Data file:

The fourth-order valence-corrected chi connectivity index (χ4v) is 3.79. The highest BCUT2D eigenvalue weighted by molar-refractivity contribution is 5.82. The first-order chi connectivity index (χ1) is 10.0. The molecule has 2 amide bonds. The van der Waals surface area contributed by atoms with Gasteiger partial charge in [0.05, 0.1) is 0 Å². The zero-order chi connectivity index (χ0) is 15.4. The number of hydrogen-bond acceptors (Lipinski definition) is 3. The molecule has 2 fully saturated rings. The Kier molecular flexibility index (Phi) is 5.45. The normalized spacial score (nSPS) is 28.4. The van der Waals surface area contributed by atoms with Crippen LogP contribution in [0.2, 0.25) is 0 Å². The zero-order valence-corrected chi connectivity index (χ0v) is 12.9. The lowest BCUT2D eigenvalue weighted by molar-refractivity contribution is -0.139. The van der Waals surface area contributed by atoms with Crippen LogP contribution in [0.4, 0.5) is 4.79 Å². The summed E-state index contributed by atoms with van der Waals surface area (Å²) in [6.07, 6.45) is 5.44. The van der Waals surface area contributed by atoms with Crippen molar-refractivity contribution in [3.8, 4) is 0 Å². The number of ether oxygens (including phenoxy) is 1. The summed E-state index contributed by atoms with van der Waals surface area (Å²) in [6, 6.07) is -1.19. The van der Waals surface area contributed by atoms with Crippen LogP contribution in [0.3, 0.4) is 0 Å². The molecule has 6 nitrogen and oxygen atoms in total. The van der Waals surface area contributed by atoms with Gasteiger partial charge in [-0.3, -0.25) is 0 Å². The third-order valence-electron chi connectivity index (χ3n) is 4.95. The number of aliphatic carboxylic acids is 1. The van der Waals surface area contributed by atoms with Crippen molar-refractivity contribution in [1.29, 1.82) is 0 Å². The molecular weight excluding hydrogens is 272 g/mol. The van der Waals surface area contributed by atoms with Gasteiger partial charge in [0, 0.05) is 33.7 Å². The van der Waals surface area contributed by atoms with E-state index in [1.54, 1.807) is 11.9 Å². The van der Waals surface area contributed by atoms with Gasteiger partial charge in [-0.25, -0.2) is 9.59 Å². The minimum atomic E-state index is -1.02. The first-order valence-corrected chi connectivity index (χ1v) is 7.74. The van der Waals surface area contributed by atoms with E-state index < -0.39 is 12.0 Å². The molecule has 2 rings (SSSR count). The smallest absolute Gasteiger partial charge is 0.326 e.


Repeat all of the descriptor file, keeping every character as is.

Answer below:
The fourth-order valence-corrected chi connectivity index (χ4v) is 3.79. The highest BCUT2D eigenvalue weighted by molar-refractivity contribution is 5.82. The first-order chi connectivity index (χ1) is 10.0. The molecule has 2 amide bonds. The van der Waals surface area contributed by atoms with Gasteiger partial charge in [0.05, 0.1) is 0 Å². The zero-order chi connectivity index (χ0) is 15.4. The number of hydrogen-bond acceptors (Lipinski definition) is 3. The molecule has 2 fully saturated rings. The Kier molecular flexibility index (Phi) is 5.45. The normalized spacial score (nSPS) is 28.4. The van der Waals surface area contributed by atoms with Crippen LogP contribution in [0.2, 0.25) is 0 Å². The zero-order valence-corrected chi connectivity index (χ0v) is 12.9. The lowest BCUT2D eigenvalue weighted by molar-refractivity contribution is -0.139. The van der Waals surface area contributed by atoms with Crippen LogP contribution in [0.4, 0.5) is 4.79 Å². The summed E-state index contributed by atoms with van der Waals surface area (Å²) in [6.07, 6.45) is 5.44. The van der Waals surface area contributed by atoms with Crippen molar-refractivity contribution in [3.8, 4) is 0 Å². The number of ether oxygens (including phenoxy) is 1. The summed E-state index contributed by atoms with van der Waals surface area (Å²) in [6, 6.07) is -1.19. The van der Waals surface area contributed by atoms with Crippen LogP contribution in [0.3, 0.4) is 0 Å². The molecule has 6 nitrogen and oxygen atoms in total. The van der Waals surface area contributed by atoms with Gasteiger partial charge in [-0.3, -0.25) is 0 Å². The third-order valence-electron chi connectivity index (χ3n) is 4.95. The number of aliphatic carboxylic acids is 1. The van der Waals surface area contributed by atoms with Crippen molar-refractivity contribution in [1.29, 1.82) is 0 Å². The molecular weight excluding hydrogens is 272 g/mol. The van der Waals surface area contributed by atoms with Gasteiger partial charge in [0, 0.05) is 33.7 Å². The van der Waals surface area contributed by atoms with E-state index in [1.54, 1.807) is 11.9 Å². The van der Waals surface area contributed by atoms with Gasteiger partial charge in [-0.25, -0.2) is 9.59 Å². The minimum atomic E-state index is -1.02. The first-order valence-corrected chi connectivity index (χ1v) is 7.74. The van der Waals surface area contributed by atoms with E-state index < -0.39 is 12.0 Å². The molecule has 2 rings (SSSR count). The smallest absolute Gasteiger partial charge is 0.326 e.